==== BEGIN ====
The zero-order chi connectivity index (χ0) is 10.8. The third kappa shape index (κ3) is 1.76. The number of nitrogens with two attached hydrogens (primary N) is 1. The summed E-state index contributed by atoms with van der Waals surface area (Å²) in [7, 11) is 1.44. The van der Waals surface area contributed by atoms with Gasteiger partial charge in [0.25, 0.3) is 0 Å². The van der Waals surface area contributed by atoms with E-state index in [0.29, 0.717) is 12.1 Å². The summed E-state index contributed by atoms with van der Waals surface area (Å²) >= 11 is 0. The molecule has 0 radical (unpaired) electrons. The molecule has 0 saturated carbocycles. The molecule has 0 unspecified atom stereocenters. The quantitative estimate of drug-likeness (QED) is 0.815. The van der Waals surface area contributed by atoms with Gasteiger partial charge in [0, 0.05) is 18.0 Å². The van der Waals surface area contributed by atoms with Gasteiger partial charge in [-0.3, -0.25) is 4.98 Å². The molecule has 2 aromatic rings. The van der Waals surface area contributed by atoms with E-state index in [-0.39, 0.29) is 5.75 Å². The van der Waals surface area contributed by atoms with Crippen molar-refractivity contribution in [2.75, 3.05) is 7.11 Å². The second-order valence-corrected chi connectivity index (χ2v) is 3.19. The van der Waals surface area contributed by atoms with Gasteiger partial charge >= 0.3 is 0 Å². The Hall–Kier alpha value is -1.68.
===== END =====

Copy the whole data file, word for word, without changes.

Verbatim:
The zero-order chi connectivity index (χ0) is 10.8. The third kappa shape index (κ3) is 1.76. The number of nitrogens with two attached hydrogens (primary N) is 1. The summed E-state index contributed by atoms with van der Waals surface area (Å²) in [7, 11) is 1.44. The van der Waals surface area contributed by atoms with Gasteiger partial charge in [0.25, 0.3) is 0 Å². The van der Waals surface area contributed by atoms with E-state index in [0.29, 0.717) is 12.1 Å². The summed E-state index contributed by atoms with van der Waals surface area (Å²) >= 11 is 0. The molecule has 0 radical (unpaired) electrons. The molecule has 0 saturated carbocycles. The molecule has 0 unspecified atom stereocenters. The quantitative estimate of drug-likeness (QED) is 0.815. The van der Waals surface area contributed by atoms with Gasteiger partial charge in [0, 0.05) is 18.0 Å². The van der Waals surface area contributed by atoms with Gasteiger partial charge in [-0.3, -0.25) is 4.98 Å². The molecule has 2 aromatic rings. The van der Waals surface area contributed by atoms with E-state index in [-0.39, 0.29) is 5.75 Å². The van der Waals surface area contributed by atoms with Crippen molar-refractivity contribution in [2.75, 3.05) is 7.11 Å². The second-order valence-corrected chi connectivity index (χ2v) is 3.19. The van der Waals surface area contributed by atoms with Gasteiger partial charge >= 0.3 is 0 Å². The Hall–Kier alpha value is -1.68.